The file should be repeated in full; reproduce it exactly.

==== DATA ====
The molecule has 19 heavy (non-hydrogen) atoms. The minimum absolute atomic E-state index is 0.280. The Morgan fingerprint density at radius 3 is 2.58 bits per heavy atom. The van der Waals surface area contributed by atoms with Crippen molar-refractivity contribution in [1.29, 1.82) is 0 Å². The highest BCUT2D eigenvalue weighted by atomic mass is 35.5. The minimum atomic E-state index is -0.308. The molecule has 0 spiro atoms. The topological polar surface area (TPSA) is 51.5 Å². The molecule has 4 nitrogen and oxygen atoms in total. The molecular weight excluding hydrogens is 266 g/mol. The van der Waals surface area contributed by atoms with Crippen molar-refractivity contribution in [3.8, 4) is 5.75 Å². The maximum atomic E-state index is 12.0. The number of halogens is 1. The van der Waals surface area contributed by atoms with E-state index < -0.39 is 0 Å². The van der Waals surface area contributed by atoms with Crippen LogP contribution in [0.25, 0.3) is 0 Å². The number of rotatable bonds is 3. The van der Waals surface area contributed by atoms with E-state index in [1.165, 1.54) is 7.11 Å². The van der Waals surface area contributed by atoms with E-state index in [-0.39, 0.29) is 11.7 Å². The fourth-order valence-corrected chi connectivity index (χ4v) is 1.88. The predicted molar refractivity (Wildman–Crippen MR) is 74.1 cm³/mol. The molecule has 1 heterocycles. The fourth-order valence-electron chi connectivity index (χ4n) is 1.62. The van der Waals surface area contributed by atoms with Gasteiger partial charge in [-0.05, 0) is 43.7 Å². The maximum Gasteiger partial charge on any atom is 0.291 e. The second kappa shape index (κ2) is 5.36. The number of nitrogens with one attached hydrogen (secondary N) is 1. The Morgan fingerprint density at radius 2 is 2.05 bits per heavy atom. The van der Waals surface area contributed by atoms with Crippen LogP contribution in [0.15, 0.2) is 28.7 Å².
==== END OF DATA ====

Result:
The molecule has 19 heavy (non-hydrogen) atoms. The minimum absolute atomic E-state index is 0.280. The Morgan fingerprint density at radius 3 is 2.58 bits per heavy atom. The van der Waals surface area contributed by atoms with Crippen molar-refractivity contribution in [1.29, 1.82) is 0 Å². The highest BCUT2D eigenvalue weighted by atomic mass is 35.5. The minimum atomic E-state index is -0.308. The molecule has 0 spiro atoms. The topological polar surface area (TPSA) is 51.5 Å². The molecule has 4 nitrogen and oxygen atoms in total. The molecular weight excluding hydrogens is 266 g/mol. The van der Waals surface area contributed by atoms with Crippen molar-refractivity contribution in [3.8, 4) is 5.75 Å². The maximum atomic E-state index is 12.0. The number of halogens is 1. The van der Waals surface area contributed by atoms with E-state index < -0.39 is 0 Å². The van der Waals surface area contributed by atoms with Crippen LogP contribution in [0.25, 0.3) is 0 Å². The number of rotatable bonds is 3. The van der Waals surface area contributed by atoms with E-state index in [1.165, 1.54) is 7.11 Å². The van der Waals surface area contributed by atoms with E-state index in [-0.39, 0.29) is 11.7 Å². The fourth-order valence-corrected chi connectivity index (χ4v) is 1.88. The predicted molar refractivity (Wildman–Crippen MR) is 74.1 cm³/mol. The molecule has 1 heterocycles. The fourth-order valence-electron chi connectivity index (χ4n) is 1.62. The van der Waals surface area contributed by atoms with Gasteiger partial charge in [-0.05, 0) is 43.7 Å². The maximum Gasteiger partial charge on any atom is 0.291 e. The second kappa shape index (κ2) is 5.36. The number of nitrogens with one attached hydrogen (secondary N) is 1. The Morgan fingerprint density at radius 2 is 2.05 bits per heavy atom. The van der Waals surface area contributed by atoms with Crippen LogP contribution in [0.15, 0.2) is 28.7 Å².